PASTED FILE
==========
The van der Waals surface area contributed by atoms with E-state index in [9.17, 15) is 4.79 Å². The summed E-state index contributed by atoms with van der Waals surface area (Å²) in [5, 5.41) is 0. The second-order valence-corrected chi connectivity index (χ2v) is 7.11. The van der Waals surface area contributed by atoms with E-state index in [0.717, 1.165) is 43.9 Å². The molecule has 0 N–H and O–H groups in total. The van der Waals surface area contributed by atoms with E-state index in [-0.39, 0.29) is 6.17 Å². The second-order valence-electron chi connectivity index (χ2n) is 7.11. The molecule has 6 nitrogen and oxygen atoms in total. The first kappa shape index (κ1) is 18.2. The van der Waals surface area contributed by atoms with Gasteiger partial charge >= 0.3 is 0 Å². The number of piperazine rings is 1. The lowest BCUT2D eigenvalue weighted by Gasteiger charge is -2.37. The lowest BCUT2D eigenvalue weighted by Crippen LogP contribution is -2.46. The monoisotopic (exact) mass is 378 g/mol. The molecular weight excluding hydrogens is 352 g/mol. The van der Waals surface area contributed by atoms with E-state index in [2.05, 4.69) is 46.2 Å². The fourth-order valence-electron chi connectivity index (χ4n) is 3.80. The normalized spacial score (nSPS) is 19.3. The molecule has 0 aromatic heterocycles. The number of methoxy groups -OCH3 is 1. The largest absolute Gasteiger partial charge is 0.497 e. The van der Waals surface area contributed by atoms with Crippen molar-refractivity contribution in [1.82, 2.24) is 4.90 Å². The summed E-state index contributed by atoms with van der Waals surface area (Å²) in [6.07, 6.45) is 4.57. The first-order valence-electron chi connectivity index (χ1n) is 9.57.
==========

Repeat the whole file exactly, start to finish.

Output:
The van der Waals surface area contributed by atoms with E-state index in [9.17, 15) is 4.79 Å². The summed E-state index contributed by atoms with van der Waals surface area (Å²) in [5, 5.41) is 0. The second-order valence-corrected chi connectivity index (χ2v) is 7.11. The van der Waals surface area contributed by atoms with E-state index in [0.717, 1.165) is 43.9 Å². The molecule has 0 N–H and O–H groups in total. The van der Waals surface area contributed by atoms with E-state index in [-0.39, 0.29) is 6.17 Å². The second-order valence-electron chi connectivity index (χ2n) is 7.11. The molecule has 6 nitrogen and oxygen atoms in total. The first kappa shape index (κ1) is 18.2. The van der Waals surface area contributed by atoms with Gasteiger partial charge >= 0.3 is 0 Å². The number of piperazine rings is 1. The lowest BCUT2D eigenvalue weighted by Gasteiger charge is -2.37. The lowest BCUT2D eigenvalue weighted by Crippen LogP contribution is -2.46. The monoisotopic (exact) mass is 378 g/mol. The molecular weight excluding hydrogens is 352 g/mol. The van der Waals surface area contributed by atoms with E-state index in [2.05, 4.69) is 46.2 Å². The fourth-order valence-electron chi connectivity index (χ4n) is 3.80. The normalized spacial score (nSPS) is 19.3. The molecule has 0 aromatic heterocycles. The number of methoxy groups -OCH3 is 1. The largest absolute Gasteiger partial charge is 0.497 e. The van der Waals surface area contributed by atoms with Crippen molar-refractivity contribution in [1.82, 2.24) is 4.90 Å². The summed E-state index contributed by atoms with van der Waals surface area (Å²) in [6.07, 6.45) is 4.57. The first-order valence-electron chi connectivity index (χ1n) is 9.57.